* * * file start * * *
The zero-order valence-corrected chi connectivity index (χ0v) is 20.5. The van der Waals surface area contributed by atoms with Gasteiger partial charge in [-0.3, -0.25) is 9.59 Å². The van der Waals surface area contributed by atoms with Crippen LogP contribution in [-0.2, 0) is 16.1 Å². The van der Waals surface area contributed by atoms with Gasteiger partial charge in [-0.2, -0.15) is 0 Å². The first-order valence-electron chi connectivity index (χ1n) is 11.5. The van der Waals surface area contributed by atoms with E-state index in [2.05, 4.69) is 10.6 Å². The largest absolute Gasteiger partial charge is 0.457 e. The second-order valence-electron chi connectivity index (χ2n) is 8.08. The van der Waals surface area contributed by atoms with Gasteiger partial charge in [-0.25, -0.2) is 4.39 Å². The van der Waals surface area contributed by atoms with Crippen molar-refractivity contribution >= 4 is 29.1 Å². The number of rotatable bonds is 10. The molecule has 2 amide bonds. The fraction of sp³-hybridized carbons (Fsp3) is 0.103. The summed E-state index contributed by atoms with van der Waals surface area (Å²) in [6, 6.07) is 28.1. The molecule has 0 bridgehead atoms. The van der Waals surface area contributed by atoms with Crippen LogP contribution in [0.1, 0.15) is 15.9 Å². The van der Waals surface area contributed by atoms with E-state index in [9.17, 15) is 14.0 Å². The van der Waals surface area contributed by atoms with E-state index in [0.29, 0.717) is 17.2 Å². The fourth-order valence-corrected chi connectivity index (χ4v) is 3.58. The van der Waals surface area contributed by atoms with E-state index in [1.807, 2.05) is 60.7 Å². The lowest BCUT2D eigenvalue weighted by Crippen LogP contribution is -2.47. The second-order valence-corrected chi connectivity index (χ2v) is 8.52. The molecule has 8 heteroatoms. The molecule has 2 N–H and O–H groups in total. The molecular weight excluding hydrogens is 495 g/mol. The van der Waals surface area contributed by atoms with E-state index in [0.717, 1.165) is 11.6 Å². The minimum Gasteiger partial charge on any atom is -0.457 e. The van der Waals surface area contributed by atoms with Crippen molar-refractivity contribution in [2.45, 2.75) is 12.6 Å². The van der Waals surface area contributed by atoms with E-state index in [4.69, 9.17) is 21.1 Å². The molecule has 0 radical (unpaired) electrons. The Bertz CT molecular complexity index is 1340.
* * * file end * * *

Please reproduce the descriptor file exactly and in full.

The zero-order valence-corrected chi connectivity index (χ0v) is 20.5. The van der Waals surface area contributed by atoms with Gasteiger partial charge in [-0.3, -0.25) is 9.59 Å². The van der Waals surface area contributed by atoms with Crippen LogP contribution in [-0.2, 0) is 16.1 Å². The van der Waals surface area contributed by atoms with Gasteiger partial charge in [-0.2, -0.15) is 0 Å². The first-order valence-electron chi connectivity index (χ1n) is 11.5. The van der Waals surface area contributed by atoms with E-state index in [2.05, 4.69) is 10.6 Å². The largest absolute Gasteiger partial charge is 0.457 e. The second-order valence-electron chi connectivity index (χ2n) is 8.08. The van der Waals surface area contributed by atoms with Gasteiger partial charge in [-0.25, -0.2) is 4.39 Å². The van der Waals surface area contributed by atoms with Crippen molar-refractivity contribution >= 4 is 29.1 Å². The number of rotatable bonds is 10. The molecule has 2 amide bonds. The fraction of sp³-hybridized carbons (Fsp3) is 0.103. The summed E-state index contributed by atoms with van der Waals surface area (Å²) in [6, 6.07) is 28.1. The molecule has 0 bridgehead atoms. The van der Waals surface area contributed by atoms with Crippen LogP contribution in [0.1, 0.15) is 15.9 Å². The van der Waals surface area contributed by atoms with E-state index in [9.17, 15) is 14.0 Å². The van der Waals surface area contributed by atoms with E-state index in [0.29, 0.717) is 17.2 Å². The fourth-order valence-corrected chi connectivity index (χ4v) is 3.58. The van der Waals surface area contributed by atoms with E-state index in [1.807, 2.05) is 60.7 Å². The lowest BCUT2D eigenvalue weighted by Crippen LogP contribution is -2.47. The second-order valence-corrected chi connectivity index (χ2v) is 8.52. The molecule has 8 heteroatoms. The molecule has 2 N–H and O–H groups in total. The molecular weight excluding hydrogens is 495 g/mol. The van der Waals surface area contributed by atoms with E-state index in [0.717, 1.165) is 11.6 Å². The minimum Gasteiger partial charge on any atom is -0.457 e. The van der Waals surface area contributed by atoms with Crippen molar-refractivity contribution in [2.45, 2.75) is 12.6 Å². The van der Waals surface area contributed by atoms with E-state index in [4.69, 9.17) is 21.1 Å². The molecule has 0 radical (unpaired) electrons. The Bertz CT molecular complexity index is 1340.